Ethos, Part Two: Good Sense


So we have a previous blog post that talks about ethos, particularly that simply calling it an appeal to “credibility” is an over-simplification, and that one of the aspects of ethos is demonstrating “good will” toward the audience (and how we could benefit from appealing to ethos in that way through our business writing). There’s another element of ethos to look at – actually, two. According to Aristotle, there are three elements of ethos; goodwill toward the audience, good sense, and good moral character.

For this post, let’s examine the idea of conveying “good sense” through your writing, and thus building your ethos in your audience’s eyes, and improving the likelihood you’ll achieve your purpose.

To convey “good sense” you can think about two things.
1) You want to show yourself to have common sense and logical thinking. This may mean that you consider explaining the “why” to some of the points you bring up in a message, and those explanations should be sensible to the average person.
2) You want to show that your decisions and ideas are well-informed. You want to show you understand the context around the topic you are discussing, that you are well-read or knowledgeable about the things you are discussing.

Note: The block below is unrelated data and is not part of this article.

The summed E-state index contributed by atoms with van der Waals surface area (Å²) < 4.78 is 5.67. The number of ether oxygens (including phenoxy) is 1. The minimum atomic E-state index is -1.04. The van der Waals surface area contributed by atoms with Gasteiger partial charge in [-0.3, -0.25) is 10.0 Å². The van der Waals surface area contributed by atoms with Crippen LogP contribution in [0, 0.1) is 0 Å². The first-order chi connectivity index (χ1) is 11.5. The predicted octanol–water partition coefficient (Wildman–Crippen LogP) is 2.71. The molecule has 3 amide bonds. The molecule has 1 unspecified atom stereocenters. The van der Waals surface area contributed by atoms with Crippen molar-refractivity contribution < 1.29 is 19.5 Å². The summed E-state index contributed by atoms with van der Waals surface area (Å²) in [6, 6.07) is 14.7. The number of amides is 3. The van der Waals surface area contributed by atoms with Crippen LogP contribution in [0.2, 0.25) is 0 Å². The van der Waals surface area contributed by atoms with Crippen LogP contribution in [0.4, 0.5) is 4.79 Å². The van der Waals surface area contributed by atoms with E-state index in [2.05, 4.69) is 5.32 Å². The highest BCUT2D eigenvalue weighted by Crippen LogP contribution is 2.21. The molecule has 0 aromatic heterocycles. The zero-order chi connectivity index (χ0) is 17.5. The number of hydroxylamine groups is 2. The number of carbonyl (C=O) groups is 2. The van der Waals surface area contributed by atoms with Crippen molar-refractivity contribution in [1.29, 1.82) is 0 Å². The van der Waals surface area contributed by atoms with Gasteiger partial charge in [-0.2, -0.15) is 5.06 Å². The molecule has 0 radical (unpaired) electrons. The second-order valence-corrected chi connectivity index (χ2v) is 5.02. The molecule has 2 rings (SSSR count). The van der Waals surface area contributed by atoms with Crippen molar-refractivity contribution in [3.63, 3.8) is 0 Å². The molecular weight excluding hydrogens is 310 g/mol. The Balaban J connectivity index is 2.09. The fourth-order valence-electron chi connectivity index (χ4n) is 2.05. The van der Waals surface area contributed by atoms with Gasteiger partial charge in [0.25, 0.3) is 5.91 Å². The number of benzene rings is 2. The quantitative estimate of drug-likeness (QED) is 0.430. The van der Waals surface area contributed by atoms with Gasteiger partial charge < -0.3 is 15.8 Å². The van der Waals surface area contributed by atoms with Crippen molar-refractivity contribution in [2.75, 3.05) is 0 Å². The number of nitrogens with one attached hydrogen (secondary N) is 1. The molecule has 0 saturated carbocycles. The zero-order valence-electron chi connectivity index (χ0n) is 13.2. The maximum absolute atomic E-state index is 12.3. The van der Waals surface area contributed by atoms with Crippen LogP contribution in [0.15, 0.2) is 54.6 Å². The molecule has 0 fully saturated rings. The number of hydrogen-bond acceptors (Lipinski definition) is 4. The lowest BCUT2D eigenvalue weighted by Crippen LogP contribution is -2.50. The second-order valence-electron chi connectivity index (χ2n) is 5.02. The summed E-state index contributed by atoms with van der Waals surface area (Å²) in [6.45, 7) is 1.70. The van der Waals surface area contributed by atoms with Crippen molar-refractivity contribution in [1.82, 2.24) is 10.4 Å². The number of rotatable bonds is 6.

Here are a few simple ways you could take the more specific idea of “good sense” of the appeal to ethos and put it to work in your business communication:

  • When communicating to your team about something that needs to be done at work, take a moment to add the word “because” and include your reasoning. This shows your team members that you are the type of person who thinks through things logically and can communicate them, thus improving your ethos.

  • Make sure your reasoning demonstrates good logic in the eyes of your readers. For instance, if you are in a management position and you are writing to new employees, you might consider whether you are only communicating good reasons from a management perspective, or if they are good reasons from a new employee perspective, too. Considering this and making sure your reasons are sensible to your readers will impact whether they see you as having good sense. Remember that Aristotle’s appeals of logos, ethos, and pathos are also called “audience appeals,” so they are centered on attending to your readers.

  • When you do bring up reasons, consider whether you can indicate where you got your information. This doesn’t mean that you need to do extensive library research before sending an email at work, but if you did pick up some information from a recent meeting you had with an important client or from a business-focused podcast you listen to, it can make a difference in your credibility if you mention that when you bring up the information you learned. This can show that your knowledge is formed from many good sources, not just personal experience.

  • Show you understand the context. If you are addressing an issue at work, a task that needs to be completed, or looking ahead to something coming down the pike, frame your message as one that directly ties to and addresses that particular thing. If there have been problems or setbacks or new discoveries that have impacted the thing you are writing about, showing you understand those within your message can not only help you show your readers you are knowledgeable about the situation, but can also provide valuable framing so they know why you are writing and what you are trying to address.

Good luck writers, and go make good sense!